“I’ve been playing [baseball] since I can remember. I grew up in a family where baseball and other sports were played. I instantly fell in love with baseball, so grabbed on to it and ran.”
Ginder has always had a love for baseball, playing for his school just added to that love. During his time at Carroll, he found his way to shortstop. Which has now become his home.
Though he adores the sport and his teammates, he does admit, that in baseball, more often than not, you tend to fail more than you succeed. That never stopped Ginder, or made him want to quit. It pushed him to grow as a player and a person.
Many athletes play sports to win or for their own personal gain. Ginder, however, does it because he has a passion and talent for it.
“I love being able to go out, use some talent that the Lord has given me and use it to my advantage to use it as a missions field to further his kingdom.” says Ginder.
He plans to continue that mission in college. He will study and play for Ball State University in Muncie.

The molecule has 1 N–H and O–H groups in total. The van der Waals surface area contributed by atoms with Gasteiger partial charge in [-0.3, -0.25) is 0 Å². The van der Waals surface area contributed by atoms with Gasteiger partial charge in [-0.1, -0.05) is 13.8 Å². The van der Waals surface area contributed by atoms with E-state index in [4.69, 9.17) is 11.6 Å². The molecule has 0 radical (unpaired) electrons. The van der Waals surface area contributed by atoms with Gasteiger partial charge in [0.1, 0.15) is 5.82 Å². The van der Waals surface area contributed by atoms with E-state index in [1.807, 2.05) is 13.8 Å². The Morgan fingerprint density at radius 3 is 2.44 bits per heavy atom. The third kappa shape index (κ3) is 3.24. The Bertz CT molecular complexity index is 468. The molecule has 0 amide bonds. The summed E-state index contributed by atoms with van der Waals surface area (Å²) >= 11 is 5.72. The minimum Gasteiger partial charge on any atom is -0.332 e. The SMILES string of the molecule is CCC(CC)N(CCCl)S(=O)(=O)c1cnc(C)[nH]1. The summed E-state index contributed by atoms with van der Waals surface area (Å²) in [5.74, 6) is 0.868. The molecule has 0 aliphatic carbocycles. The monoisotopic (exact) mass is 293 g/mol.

Despite the love Ginder has for baseball, he has stuck with the sport for so long for many other reasons. Pressures from parents at a young age pushed him to get involved in the sport and stick with it in the end.
According to Sports Destination Management, “a new report by the Robert Wood Johnson Foundation and Harvard’s T.H. Chan School of Public Health entitled, ‘Sports and Health in America’ found that in America today, more than three quarters (76 percent) of parents of children in middle or high school say they encourage their child to play sports.”
Luckily in Ginder’s case, his parents helped him get started in the sport, but didn’t pressure him to keep playing. Ginder found a passion within him for the sport, one that wasn’t fueled by a parent.